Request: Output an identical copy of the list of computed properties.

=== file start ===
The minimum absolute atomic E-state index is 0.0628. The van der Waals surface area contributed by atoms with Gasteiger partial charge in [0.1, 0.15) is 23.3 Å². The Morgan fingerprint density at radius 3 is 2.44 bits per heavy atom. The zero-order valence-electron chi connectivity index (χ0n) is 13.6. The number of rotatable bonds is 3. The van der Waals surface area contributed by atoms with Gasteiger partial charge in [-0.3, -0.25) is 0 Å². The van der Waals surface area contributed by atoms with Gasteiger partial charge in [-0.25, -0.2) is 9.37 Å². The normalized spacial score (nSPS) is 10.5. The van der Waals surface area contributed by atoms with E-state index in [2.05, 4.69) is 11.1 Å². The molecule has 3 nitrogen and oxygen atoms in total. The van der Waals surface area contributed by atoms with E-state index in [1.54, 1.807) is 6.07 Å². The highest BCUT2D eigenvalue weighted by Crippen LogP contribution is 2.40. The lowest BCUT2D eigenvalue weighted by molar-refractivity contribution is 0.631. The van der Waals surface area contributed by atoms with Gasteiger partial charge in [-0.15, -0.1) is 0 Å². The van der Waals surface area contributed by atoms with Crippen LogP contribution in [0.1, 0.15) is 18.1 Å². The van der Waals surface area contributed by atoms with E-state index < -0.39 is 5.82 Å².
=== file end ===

The minimum absolute atomic E-state index is 0.0628. The van der Waals surface area contributed by atoms with Gasteiger partial charge in [0.1, 0.15) is 23.3 Å². The Morgan fingerprint density at radius 3 is 2.44 bits per heavy atom. The zero-order valence-electron chi connectivity index (χ0n) is 13.6. The number of rotatable bonds is 3. The van der Waals surface area contributed by atoms with Gasteiger partial charge in [-0.3, -0.25) is 0 Å². The van der Waals surface area contributed by atoms with Gasteiger partial charge in [-0.25, -0.2) is 9.37 Å². The normalized spacial score (nSPS) is 10.5. The van der Waals surface area contributed by atoms with E-state index in [2.05, 4.69) is 11.1 Å². The molecule has 3 nitrogen and oxygen atoms in total. The van der Waals surface area contributed by atoms with E-state index in [1.54, 1.807) is 6.07 Å². The highest BCUT2D eigenvalue weighted by Crippen LogP contribution is 2.40. The lowest BCUT2D eigenvalue weighted by molar-refractivity contribution is 0.631. The van der Waals surface area contributed by atoms with Gasteiger partial charge in [-0.15, -0.1) is 0 Å². The van der Waals surface area contributed by atoms with Crippen LogP contribution in [0.1, 0.15) is 18.1 Å². The van der Waals surface area contributed by atoms with E-state index < -0.39 is 5.82 Å².